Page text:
Sports

Women’s soccer NCAA tournament run ends in shootout

First-year midfielder Morgan Kontor positions herself to gain possession. (credit: Staff Photographer) First-year midfielder Morgan Kontor positions herself to gain possession. (credit: Staff Photographer) First-year forward Grant Wilmer avoids a defender. (credit: Staff Photographer) First-year forward Grant Wilmer avoids a defender. (credit: Staff Photographer)

Saturday morning saw the Carnegie Mellon women’s soccer team’s NCAA tournament run end prematurely in a heartbreaker loss to No. 20 Johns Hopkins University’s Blue Jays. The game was closely contested, with very few shots falling on net throughout the night. The scoreboard reflected this close contest, as both teams took a 1–1 draw to penalties, where Johns Hopkins prevailed 4–3.

The game started off quick as Hopkins put together an attack that resulted in a shot on goal turned away by sophomore goalkeeper Katie Liston just two minutes into the game. The play flowed back and forth from there, as neither team was able to truly gain the upper hand until ten minutes in, when first-year midfielder Tori Iatarola beat the keeper high from very deep. The goal spent most of the match all alone on the scoreboard. The only other shot on goal came from Hopkins, and cleared the crossbar. While the defensive contest seemed to favor Carnegie Mellon, Hopkins had a little more control over the flow of play. But it would take something more to overcome the lead the Tartans had already carved out for themselves.

The second half went very differently. The first five minutes saw attacks from both sides. Sophomore forward Megan Bartoshuk put the ball on net only to have it turned away, Liston added another save to her collection, and Iatarola put a shot wide all in the first five minutes. The action subsided, however, for much of the half as the teams traded the ball at midfield and struggled to put together scoring chances. With ten minutes left in the match, Bartoshuk just barely missed a chance to seal the game when her shot glanced off the crossbar. The Tartans would later come to feel that miss. With two-and-a-half minutes remaining and their tournament on life support, Hopkins put the ball in the left corner of Carnegie Mellon’s net, a stunner that revived the Blue Jays and turned the tide of the match.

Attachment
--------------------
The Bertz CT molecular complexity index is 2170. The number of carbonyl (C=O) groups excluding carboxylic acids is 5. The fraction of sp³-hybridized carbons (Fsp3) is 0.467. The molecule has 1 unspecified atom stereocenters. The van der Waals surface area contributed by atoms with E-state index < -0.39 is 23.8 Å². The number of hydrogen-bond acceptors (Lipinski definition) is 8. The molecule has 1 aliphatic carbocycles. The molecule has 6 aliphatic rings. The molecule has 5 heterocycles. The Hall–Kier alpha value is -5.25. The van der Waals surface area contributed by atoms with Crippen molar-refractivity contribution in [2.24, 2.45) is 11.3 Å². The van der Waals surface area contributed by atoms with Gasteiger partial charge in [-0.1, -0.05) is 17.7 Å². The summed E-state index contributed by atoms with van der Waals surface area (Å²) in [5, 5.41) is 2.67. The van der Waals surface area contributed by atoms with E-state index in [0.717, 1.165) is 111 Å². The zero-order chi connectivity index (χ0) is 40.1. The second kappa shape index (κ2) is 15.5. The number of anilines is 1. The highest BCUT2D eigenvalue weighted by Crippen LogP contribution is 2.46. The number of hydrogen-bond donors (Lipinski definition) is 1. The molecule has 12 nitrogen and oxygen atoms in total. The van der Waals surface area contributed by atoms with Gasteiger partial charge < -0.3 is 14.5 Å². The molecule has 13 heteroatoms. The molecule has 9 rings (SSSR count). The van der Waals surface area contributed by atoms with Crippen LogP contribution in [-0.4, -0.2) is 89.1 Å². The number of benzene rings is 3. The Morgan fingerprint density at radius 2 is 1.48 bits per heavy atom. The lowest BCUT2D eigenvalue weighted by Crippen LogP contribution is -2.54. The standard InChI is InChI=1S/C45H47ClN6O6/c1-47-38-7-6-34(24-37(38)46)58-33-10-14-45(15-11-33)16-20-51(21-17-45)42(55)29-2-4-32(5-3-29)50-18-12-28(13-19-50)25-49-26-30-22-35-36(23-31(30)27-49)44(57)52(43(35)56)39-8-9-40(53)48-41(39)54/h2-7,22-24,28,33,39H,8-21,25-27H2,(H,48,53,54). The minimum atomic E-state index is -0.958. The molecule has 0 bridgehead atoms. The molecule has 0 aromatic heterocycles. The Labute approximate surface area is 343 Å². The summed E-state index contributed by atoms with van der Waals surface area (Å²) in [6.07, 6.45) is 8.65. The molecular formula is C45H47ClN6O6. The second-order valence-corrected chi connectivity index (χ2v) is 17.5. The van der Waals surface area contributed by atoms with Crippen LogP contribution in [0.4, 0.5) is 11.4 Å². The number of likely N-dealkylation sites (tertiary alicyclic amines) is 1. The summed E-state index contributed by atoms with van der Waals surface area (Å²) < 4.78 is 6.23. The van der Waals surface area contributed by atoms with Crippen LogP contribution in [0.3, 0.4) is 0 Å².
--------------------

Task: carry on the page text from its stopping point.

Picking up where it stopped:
If momentum affects games, a last second equalizer seems like as good a chance as any to prove it. Carnegie Mellon, however, broke the form of the match and began to dominate the first ten-minute overtime period. Two attacks resulted in shots on net by Iatarola and first-year midfielder Morgan Kontor. A third attack ended as junior midfielder Carson Quiros put a shot over the Blue Jays’ net. None of them managed to give the Tartans the win, and after a more subdued second period of overtime, the match went to penalties.

After Johns Hopkins was unable to connect on their first penalty, the Tartans seemed like they had an open path to victory, but luck was not on their side as they dropped the shootout.
The loss concludes what had been an excellent season by the Tartans which saw Liston break the shutout record, Iatarola win UAA rookie of the year, and numerous Tartans achieve all-UAA honors. Iatarola, first-year defender Keely Jelinek, and junior forward Savina Reid all made the first team, Quiros grabbed a spot on the second team, and Liston, sophomore defender Samantha Smith, and first-year defender Katie Strycharz earned honorable mentions. A penalty shootout is always a tough way to end a season, especially such a successful one.

The loss dropped Carnegie Mellon to a 16–3 record and ended their tournament run in the round of 16.